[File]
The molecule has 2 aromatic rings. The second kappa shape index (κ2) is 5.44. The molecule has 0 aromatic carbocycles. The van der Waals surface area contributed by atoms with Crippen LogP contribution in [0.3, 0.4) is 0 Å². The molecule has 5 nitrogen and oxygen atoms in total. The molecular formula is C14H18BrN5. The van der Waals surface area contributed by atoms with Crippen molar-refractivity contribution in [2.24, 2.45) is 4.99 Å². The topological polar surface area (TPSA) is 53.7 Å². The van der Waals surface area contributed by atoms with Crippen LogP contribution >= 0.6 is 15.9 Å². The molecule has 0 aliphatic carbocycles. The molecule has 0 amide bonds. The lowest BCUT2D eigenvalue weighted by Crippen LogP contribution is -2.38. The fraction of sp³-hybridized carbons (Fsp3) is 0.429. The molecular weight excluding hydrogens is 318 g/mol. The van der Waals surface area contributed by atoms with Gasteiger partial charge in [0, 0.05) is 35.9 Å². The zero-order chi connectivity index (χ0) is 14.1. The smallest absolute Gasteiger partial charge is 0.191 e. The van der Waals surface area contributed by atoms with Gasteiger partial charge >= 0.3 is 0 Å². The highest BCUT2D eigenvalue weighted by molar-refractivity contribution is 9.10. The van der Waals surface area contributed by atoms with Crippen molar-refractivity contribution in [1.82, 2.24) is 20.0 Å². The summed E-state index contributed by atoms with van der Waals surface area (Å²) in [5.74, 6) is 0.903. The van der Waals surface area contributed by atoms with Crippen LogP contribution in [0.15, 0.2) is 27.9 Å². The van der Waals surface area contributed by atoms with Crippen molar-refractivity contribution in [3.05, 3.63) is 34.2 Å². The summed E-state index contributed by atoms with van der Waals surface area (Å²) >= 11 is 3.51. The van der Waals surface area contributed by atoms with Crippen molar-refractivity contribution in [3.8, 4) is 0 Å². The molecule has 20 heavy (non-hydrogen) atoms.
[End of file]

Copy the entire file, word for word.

The molecule has 2 aromatic rings. The second kappa shape index (κ2) is 5.44. The molecule has 0 aromatic carbocycles. The van der Waals surface area contributed by atoms with Crippen LogP contribution in [0.3, 0.4) is 0 Å². The molecule has 5 nitrogen and oxygen atoms in total. The molecular formula is C14H18BrN5. The van der Waals surface area contributed by atoms with Crippen molar-refractivity contribution in [2.24, 2.45) is 4.99 Å². The topological polar surface area (TPSA) is 53.7 Å². The van der Waals surface area contributed by atoms with Crippen LogP contribution >= 0.6 is 15.9 Å². The molecule has 0 aliphatic carbocycles. The molecule has 0 amide bonds. The lowest BCUT2D eigenvalue weighted by Crippen LogP contribution is -2.38. The fraction of sp³-hybridized carbons (Fsp3) is 0.429. The molecular weight excluding hydrogens is 318 g/mol. The van der Waals surface area contributed by atoms with Gasteiger partial charge in [0, 0.05) is 35.9 Å². The zero-order chi connectivity index (χ0) is 14.1. The smallest absolute Gasteiger partial charge is 0.191 e. The van der Waals surface area contributed by atoms with Gasteiger partial charge >= 0.3 is 0 Å². The highest BCUT2D eigenvalue weighted by molar-refractivity contribution is 9.10. The van der Waals surface area contributed by atoms with Crippen molar-refractivity contribution in [1.82, 2.24) is 20.0 Å². The summed E-state index contributed by atoms with van der Waals surface area (Å²) in [5.74, 6) is 0.903. The van der Waals surface area contributed by atoms with Crippen LogP contribution in [0.15, 0.2) is 27.9 Å². The van der Waals surface area contributed by atoms with Crippen molar-refractivity contribution in [3.05, 3.63) is 34.2 Å². The summed E-state index contributed by atoms with van der Waals surface area (Å²) >= 11 is 3.51. The van der Waals surface area contributed by atoms with Crippen molar-refractivity contribution in [3.8, 4) is 0 Å². The molecule has 20 heavy (non-hydrogen) atoms.